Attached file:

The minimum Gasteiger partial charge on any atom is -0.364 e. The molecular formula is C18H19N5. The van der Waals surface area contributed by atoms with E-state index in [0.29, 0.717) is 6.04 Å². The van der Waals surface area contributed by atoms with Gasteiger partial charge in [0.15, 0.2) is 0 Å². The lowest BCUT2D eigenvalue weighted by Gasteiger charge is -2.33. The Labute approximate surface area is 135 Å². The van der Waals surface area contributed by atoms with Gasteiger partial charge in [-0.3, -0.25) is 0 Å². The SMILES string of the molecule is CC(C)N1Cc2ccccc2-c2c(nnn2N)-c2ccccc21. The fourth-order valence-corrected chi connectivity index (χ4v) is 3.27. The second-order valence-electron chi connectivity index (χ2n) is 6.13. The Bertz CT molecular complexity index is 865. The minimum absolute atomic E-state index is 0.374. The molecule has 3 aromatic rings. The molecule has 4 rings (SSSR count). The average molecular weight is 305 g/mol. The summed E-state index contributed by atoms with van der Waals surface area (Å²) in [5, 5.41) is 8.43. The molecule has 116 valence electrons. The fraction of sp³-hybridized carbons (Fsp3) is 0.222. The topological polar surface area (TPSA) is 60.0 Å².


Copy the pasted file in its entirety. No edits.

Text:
The minimum Gasteiger partial charge on any atom is -0.364 e. The molecular formula is C18H19N5. The van der Waals surface area contributed by atoms with E-state index in [0.29, 0.717) is 6.04 Å². The van der Waals surface area contributed by atoms with Gasteiger partial charge in [0.15, 0.2) is 0 Å². The lowest BCUT2D eigenvalue weighted by Gasteiger charge is -2.33. The Labute approximate surface area is 135 Å². The van der Waals surface area contributed by atoms with Gasteiger partial charge in [-0.3, -0.25) is 0 Å². The SMILES string of the molecule is CC(C)N1Cc2ccccc2-c2c(nnn2N)-c2ccccc21. The fourth-order valence-corrected chi connectivity index (χ4v) is 3.27. The second-order valence-electron chi connectivity index (χ2n) is 6.13. The Bertz CT molecular complexity index is 865. The minimum absolute atomic E-state index is 0.374. The molecule has 3 aromatic rings. The molecule has 4 rings (SSSR count). The average molecular weight is 305 g/mol. The summed E-state index contributed by atoms with van der Waals surface area (Å²) in [5, 5.41) is 8.43. The molecule has 116 valence electrons. The fraction of sp³-hybridized carbons (Fsp3) is 0.222. The topological polar surface area (TPSA) is 60.0 Å².